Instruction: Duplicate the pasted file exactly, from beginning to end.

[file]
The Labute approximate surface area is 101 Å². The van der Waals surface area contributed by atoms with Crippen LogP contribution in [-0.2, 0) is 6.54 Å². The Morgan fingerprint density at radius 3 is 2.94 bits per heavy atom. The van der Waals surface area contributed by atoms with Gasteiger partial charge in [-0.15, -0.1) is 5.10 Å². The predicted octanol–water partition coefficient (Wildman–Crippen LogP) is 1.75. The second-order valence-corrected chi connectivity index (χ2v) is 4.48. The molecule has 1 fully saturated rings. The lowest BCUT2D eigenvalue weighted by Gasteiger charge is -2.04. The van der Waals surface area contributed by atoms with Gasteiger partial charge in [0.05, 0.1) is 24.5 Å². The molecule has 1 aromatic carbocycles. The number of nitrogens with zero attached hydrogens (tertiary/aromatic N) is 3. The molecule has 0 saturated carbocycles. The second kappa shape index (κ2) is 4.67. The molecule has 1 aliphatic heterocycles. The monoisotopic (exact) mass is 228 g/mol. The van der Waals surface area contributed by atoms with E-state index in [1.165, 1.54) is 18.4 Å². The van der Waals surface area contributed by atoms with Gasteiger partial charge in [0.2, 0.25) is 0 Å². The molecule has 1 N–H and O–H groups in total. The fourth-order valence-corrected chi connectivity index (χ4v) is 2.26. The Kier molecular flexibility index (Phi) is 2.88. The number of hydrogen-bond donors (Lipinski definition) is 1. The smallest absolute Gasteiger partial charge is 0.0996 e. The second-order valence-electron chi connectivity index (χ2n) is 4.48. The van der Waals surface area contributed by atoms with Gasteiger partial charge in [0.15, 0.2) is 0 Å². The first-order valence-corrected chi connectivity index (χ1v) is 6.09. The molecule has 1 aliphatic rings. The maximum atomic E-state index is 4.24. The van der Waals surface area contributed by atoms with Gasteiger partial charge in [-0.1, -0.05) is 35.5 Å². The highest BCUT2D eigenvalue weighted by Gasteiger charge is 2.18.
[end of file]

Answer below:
The Labute approximate surface area is 101 Å². The van der Waals surface area contributed by atoms with Crippen LogP contribution in [-0.2, 0) is 6.54 Å². The Morgan fingerprint density at radius 3 is 2.94 bits per heavy atom. The van der Waals surface area contributed by atoms with Gasteiger partial charge in [-0.15, -0.1) is 5.10 Å². The predicted octanol–water partition coefficient (Wildman–Crippen LogP) is 1.75. The second-order valence-corrected chi connectivity index (χ2v) is 4.48. The molecule has 1 fully saturated rings. The lowest BCUT2D eigenvalue weighted by Gasteiger charge is -2.04. The van der Waals surface area contributed by atoms with Gasteiger partial charge in [0.05, 0.1) is 24.5 Å². The molecule has 1 aromatic carbocycles. The number of nitrogens with zero attached hydrogens (tertiary/aromatic N) is 3. The molecule has 0 saturated carbocycles. The second kappa shape index (κ2) is 4.67. The molecule has 1 aliphatic heterocycles. The monoisotopic (exact) mass is 228 g/mol. The van der Waals surface area contributed by atoms with E-state index in [1.165, 1.54) is 18.4 Å². The van der Waals surface area contributed by atoms with Gasteiger partial charge in [0.2, 0.25) is 0 Å². The molecule has 1 N–H and O–H groups in total. The fourth-order valence-corrected chi connectivity index (χ4v) is 2.26. The Kier molecular flexibility index (Phi) is 2.88. The number of hydrogen-bond donors (Lipinski definition) is 1. The smallest absolute Gasteiger partial charge is 0.0996 e. The second-order valence-electron chi connectivity index (χ2n) is 4.48. The van der Waals surface area contributed by atoms with Gasteiger partial charge in [0.15, 0.2) is 0 Å². The first-order valence-corrected chi connectivity index (χ1v) is 6.09. The molecule has 1 aliphatic rings. The maximum atomic E-state index is 4.24. The van der Waals surface area contributed by atoms with Gasteiger partial charge in [-0.1, -0.05) is 35.5 Å². The highest BCUT2D eigenvalue weighted by Gasteiger charge is 2.18.